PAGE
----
I’ve been reading about Fibonacci today, and I learned that its numbers (when divided into each other) move ever closer to the Golden Ratio that has been a hallmark of architecture from the Taj Mahal to the Parthenon. Which makes the Chrysler Building’s homage to Fibonacci all the more resonant.
Since I’ve talked a lot about Fibonacci in architecture, I thought it was only fitting to end with this terrific video that talks about Fibonacci in plants. It’s a fun and creative film — even for those who don’t like math.
A few years ago my husband and I watched most of The Bob Newhart Show on Netflix. I love the show’s subtle, slow-burn humor and think Bob Newhart is hilarious. I’m also drawn to the particular aspect of the 1970s it portrays. Partly because, for me, it feels like glimpsing a key moment in my parents’ lives. A moment when they, like Bob and Emily, were close to my age. Established in their careers. Carving out their adult lives, their equitable, modern marriages.
On the brink of realizing the previous decade’s promises.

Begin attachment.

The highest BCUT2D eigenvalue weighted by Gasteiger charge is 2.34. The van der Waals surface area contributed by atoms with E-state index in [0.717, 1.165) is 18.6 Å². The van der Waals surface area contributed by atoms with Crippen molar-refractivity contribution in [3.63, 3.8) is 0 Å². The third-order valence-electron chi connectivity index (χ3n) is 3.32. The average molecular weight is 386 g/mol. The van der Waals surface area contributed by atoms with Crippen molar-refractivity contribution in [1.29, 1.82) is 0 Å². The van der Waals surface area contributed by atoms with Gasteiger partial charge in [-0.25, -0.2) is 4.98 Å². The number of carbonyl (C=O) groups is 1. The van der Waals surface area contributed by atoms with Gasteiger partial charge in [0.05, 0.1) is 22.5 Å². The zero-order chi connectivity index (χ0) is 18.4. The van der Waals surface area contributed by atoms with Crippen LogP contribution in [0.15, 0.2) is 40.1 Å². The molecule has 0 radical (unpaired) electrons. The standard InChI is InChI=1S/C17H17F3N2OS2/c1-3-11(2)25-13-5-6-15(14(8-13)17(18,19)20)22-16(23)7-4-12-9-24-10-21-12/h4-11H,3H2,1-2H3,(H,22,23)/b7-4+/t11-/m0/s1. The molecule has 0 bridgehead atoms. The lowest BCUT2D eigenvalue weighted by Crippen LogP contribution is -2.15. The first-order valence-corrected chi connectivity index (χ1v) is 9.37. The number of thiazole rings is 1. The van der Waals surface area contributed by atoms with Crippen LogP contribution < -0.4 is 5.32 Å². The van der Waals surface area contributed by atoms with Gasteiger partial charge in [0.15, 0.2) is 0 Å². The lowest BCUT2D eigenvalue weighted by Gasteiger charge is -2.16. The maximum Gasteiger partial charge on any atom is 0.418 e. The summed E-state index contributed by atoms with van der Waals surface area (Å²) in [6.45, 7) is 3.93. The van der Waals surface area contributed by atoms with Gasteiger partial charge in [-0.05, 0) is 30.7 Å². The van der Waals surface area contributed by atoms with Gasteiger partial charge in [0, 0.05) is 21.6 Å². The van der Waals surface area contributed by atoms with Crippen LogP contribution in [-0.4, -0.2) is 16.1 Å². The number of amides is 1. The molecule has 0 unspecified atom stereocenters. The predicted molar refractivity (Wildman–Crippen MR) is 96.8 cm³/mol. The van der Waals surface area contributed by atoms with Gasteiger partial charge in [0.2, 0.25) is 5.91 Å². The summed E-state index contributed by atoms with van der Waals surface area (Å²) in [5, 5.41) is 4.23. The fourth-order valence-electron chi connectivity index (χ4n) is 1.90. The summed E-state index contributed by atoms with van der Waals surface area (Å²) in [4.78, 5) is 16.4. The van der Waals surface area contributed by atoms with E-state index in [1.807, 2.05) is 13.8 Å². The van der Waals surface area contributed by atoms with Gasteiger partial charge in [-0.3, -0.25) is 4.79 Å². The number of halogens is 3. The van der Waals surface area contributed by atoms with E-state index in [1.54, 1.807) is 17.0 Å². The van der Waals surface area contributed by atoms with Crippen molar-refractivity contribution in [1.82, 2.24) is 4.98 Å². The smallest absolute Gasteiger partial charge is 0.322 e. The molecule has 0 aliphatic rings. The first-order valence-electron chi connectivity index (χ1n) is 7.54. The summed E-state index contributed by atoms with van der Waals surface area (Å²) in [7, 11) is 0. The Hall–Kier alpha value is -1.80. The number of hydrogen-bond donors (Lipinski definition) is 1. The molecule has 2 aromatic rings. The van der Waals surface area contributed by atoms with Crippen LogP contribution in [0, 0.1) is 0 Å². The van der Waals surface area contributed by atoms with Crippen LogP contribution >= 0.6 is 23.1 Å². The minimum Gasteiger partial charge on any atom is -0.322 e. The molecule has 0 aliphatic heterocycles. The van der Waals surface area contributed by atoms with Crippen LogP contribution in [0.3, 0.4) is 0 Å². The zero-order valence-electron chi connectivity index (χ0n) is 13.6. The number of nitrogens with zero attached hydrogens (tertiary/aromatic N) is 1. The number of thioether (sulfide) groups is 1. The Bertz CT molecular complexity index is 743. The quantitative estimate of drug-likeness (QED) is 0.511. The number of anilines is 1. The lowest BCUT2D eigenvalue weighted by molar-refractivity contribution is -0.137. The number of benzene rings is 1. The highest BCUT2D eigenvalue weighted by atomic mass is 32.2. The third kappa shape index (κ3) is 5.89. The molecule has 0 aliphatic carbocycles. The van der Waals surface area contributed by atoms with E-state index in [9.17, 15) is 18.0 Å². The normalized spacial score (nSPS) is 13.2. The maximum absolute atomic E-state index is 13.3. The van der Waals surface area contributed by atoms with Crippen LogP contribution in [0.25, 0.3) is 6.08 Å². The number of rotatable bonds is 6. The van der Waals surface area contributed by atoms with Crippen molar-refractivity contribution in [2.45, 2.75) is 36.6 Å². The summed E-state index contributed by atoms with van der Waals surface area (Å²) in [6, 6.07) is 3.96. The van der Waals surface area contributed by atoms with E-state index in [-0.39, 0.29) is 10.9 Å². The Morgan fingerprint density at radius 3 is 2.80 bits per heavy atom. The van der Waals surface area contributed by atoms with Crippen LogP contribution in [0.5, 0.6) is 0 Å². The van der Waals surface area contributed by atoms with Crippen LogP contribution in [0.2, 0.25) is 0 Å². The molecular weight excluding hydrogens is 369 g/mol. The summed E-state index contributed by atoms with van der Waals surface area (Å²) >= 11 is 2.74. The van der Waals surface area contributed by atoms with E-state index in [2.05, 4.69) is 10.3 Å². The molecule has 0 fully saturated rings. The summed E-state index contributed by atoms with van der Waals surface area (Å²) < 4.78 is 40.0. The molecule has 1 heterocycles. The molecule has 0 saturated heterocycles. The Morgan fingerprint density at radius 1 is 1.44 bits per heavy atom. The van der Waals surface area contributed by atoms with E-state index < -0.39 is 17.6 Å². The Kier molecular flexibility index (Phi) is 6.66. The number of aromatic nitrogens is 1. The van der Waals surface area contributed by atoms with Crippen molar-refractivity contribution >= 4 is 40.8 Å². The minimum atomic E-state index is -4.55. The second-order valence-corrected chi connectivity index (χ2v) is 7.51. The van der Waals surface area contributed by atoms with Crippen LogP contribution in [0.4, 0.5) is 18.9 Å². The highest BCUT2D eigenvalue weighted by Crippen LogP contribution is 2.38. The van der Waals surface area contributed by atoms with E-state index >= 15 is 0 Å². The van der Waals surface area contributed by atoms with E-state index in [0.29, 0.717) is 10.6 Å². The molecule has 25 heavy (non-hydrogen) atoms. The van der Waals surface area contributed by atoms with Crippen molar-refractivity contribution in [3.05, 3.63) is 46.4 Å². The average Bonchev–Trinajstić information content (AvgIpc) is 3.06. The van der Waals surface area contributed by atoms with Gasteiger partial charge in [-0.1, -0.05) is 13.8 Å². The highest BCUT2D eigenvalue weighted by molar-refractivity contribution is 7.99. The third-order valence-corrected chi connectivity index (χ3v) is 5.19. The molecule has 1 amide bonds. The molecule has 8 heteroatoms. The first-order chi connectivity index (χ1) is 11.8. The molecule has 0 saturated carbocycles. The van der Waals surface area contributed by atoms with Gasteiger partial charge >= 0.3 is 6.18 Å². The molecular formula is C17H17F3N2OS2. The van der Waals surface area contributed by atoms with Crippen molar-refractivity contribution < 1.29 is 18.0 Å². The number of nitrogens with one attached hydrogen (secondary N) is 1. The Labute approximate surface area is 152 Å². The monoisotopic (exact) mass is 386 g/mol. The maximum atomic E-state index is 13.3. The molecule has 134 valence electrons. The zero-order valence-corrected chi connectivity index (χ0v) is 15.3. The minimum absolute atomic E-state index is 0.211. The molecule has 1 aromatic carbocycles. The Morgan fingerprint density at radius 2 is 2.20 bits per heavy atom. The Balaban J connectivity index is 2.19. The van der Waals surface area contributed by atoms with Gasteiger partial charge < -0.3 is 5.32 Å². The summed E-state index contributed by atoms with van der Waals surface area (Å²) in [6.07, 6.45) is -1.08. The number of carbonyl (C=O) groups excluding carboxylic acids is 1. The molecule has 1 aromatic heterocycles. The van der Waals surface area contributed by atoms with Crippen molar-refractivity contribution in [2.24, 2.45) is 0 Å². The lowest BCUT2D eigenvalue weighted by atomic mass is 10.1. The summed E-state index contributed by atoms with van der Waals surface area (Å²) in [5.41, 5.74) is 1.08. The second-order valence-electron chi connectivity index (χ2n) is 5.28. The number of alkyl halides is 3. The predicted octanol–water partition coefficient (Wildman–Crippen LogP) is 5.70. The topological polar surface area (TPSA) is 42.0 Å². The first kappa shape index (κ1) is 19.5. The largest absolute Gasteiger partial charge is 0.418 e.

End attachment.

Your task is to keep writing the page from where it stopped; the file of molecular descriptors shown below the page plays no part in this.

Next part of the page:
Lately we’ve been catching old episodes airing on TV once in a while. While the characters are pretty different from my parents (my mother was much more progressive than Emily), the show evokes something of that time that feels resonant.
p.s. Have you ever played “Hi, Bob”? My husband and I have been!
The ice over the lake starting to crack. It reminds me of lace… or of creme brulee.
After a week of sub-freezing temperatures, we had a day and a half of spring. I went out on Tuesday to do some errands, and couldn’t resist making a detour over to the lake.
While most of the lake was still frozen solid, a small area in the center had thawed enough to create a bathing pool for just about every goose, duck, and seagull in our area. There were literally hundreds of birds reclining on the ice around the pool, honking, congregating, and hopping into the water for a dip.
I didn’t have my camera with me on Tuesday, but my husband and I went back at lunchtime on Wednesday just before the torrential rain started. By then, a lip of ice had melted around the lake’s edges, and the sky had turned dark and moody.
Not that it deterred the wildlife.
The geese seemed somewhat fascinated with the new rim of melt at the lake’s perimeter and skated over to investigate.
I hadn’t realized how much I missed fresh air and the loamy smell of springtime. By now the rain and last night’s (mildly alarming) winds have returned us to a winter climate. But for that short little interlude I took walks sans jacket and worked with windows wide open. Five more weeks until peepers and daffodils. Spring is coming; I couldn’t be more ready for it.